Prosecutors seek to prevent Trump from attacking FBI agents in document case

Federal prosecutors on Friday night urged the judge overseeing former President Donald J. Trump’s classified documents case to block him from making any statements that could endanger law enforcement agents involved in the proceedings.

Prosecutors made the request after Mr Trump made “wildly misleading” claims about an FBI search of Mar-a-Lago, his private club and residence in Florida, in August 2022. This week, the former president falsely claimed that the FBI was given the authority to shoot agents when they found more than 100 classified documents while executing a court-approved search warrant there.

In a social media post on Tuesday, Mr Trump falsely claimed that President Biden “authorised the FBI to use deadly force” during the search.

Mr Trump’s post came in response to an FBI operational plan for the Mar-a-Lago search, which was made public on Tuesday as part of a legal motion filed by Mr Trump’s lawyers. The plan included a boilerplate reference to allowing the use of deadly force in emergency cases, which prosecutors said Mr Trump grossly distorted.

“As Trump well knows, the FBI took extraordinary care to execute the search warrant without obstruction and unnecessary confrontation,” prosecutors wrote in a motion to Judge Ellen M. Cannon, who is overseeing the case over the classified documents.

“They scheduled the search of Mar-a-Lago for a time when he and his family would be away,” prosecutors said. “They planned to coordinate with Trump’s attorney, Secret Service agents, and Mar-a-Lago employees before and during the execution of the warrant; and they planned for contingencies — which never actually occurred — about whom to communicate with if Trump arrived on the scene.”

The request to Judge Cannon was the first time prosecutors in the office of special counsel Jack Smith have sought to restrict Mr. Trump’s public statements in a confidential documents case. But Mr. Trump, who has repeatedly attacked witnesses, court officials and others in his four criminal cases, has gag orders in place in two of his other three cases.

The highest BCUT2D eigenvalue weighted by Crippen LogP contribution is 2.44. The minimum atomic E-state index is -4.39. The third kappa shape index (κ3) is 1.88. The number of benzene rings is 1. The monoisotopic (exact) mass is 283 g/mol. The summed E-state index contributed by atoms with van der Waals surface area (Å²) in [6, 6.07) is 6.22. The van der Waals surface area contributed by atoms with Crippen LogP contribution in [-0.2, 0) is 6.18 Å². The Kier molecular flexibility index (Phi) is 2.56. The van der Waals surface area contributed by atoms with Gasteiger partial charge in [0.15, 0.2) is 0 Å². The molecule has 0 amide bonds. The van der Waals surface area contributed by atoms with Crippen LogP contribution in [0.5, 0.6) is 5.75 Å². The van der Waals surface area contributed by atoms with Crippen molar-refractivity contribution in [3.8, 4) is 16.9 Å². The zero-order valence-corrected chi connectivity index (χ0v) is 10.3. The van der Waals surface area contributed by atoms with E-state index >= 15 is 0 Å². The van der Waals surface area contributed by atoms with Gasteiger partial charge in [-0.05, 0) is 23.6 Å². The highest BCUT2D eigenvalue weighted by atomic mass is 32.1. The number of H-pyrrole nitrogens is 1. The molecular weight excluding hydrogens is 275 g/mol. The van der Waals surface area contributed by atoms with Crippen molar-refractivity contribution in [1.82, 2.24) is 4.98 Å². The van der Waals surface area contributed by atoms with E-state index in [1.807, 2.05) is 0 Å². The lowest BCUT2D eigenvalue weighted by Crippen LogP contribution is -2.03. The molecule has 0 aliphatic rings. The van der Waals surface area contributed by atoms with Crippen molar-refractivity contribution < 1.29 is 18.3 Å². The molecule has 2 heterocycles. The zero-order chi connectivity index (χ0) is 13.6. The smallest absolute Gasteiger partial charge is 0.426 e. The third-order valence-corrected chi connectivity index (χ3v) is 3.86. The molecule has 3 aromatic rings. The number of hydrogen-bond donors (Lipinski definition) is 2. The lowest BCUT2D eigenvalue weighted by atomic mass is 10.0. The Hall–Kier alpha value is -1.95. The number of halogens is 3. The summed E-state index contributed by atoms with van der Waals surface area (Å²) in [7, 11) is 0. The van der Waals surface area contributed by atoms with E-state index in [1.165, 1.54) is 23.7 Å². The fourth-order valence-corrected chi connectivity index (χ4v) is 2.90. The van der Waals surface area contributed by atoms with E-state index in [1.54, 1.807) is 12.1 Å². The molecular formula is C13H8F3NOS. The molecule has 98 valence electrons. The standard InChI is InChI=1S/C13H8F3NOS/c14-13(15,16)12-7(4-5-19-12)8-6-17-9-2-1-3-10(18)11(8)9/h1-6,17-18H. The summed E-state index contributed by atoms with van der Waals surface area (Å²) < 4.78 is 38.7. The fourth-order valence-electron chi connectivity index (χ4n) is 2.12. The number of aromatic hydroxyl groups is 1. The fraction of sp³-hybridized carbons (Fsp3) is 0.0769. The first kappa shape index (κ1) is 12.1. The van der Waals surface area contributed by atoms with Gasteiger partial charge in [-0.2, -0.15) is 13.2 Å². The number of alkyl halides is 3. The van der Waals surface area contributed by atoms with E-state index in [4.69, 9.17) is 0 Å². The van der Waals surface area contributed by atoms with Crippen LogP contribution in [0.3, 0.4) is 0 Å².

Prosecutors did not impose a gag order on Mr. Trump over the classified documents matter, but instead asked Judge Cannon to modify the conditions of his release to prevent him from making any public comments “that pose a significant, imminent and foreseeable threat to law enforcement agents participating in the investigation.”

Still, if Judge Cannon agrees to the request, it would mean that Mr. Trump could be detained if he violates the amended conditions.

According to a motion filed by prosecutors, Mr. Trump’s lawyers objected to the request and complained that it was made over a holiday weekend. The lawyers did not immediately respond to a message seeking comment.

In recent days, Mr. Smith’s team has shown signs of losing patience with Mr. Trump and his lawyers. And, as prosecutors said, the former president’s “intentionally false and inflammatory statements” about the Mar-a-Lago search appeared to cross a line that required a serious response.

As an initial matter, prosecutors explained in their motion to Judge Cannon that the deadly force language Mr. Trump had torn apart was a “standard and not objectionable” provision routinely used in “countless warrants across the country.”

The measure clearly stipulates that the use of deadly force is prohibited except in cases of “imminent danger of death or serious bodily injury” and adds a clause to warrants restricting the use of weapons during searches.

But prosecutors said Mr. Trump “falsely distorted these standard practices into a scheme to kill him, his family and U.S. Secret Service agents.”

By falsely claiming that FBI agents were “engaged in a plot to assassinate him,” Mr. Trump put him “at risk of threats, violence, and harassment,” prosecutors wrote.

“Those misleading and inflammatory statements irresponsibly targeted the FBI agents involved in this case, as Trump is well aware,” prosecutors wrote.

To buttress their point, prosecutors reminded Judge Cannon that a few days after the Mar-a-Lago search — a legal investigative move that Mr. Trump denounced on social media as an attack against him — an armed man in Ohio tried to shoot at an FBI field office near Cincinnati.

The man, Ricky W. Schiffer, said at the time that “patriots” should go to Florida to defend Mr. Trump and kill FBI agents. Mr. Schiffer was eventually killed in a shootout with local police.

Mr Trump already faces a gag order in another federal case in Washington, where he is accused of conspiring to overturn the 2020 election. That case has been pending for months as the Supreme Court considers Mr Trump’s claim that he is immune from the charges because they arose from actions he took while he was president.

Mr Trump is also under a gag order in his state trial in Manhattan, where he is accused of paying a porn star to keep quiet on the eve of the 2016 election. The judge overseeing that proceeding has twice held Mr Trump in contempt and fined him $10,000 for intimidating witnesses and jurors in the case.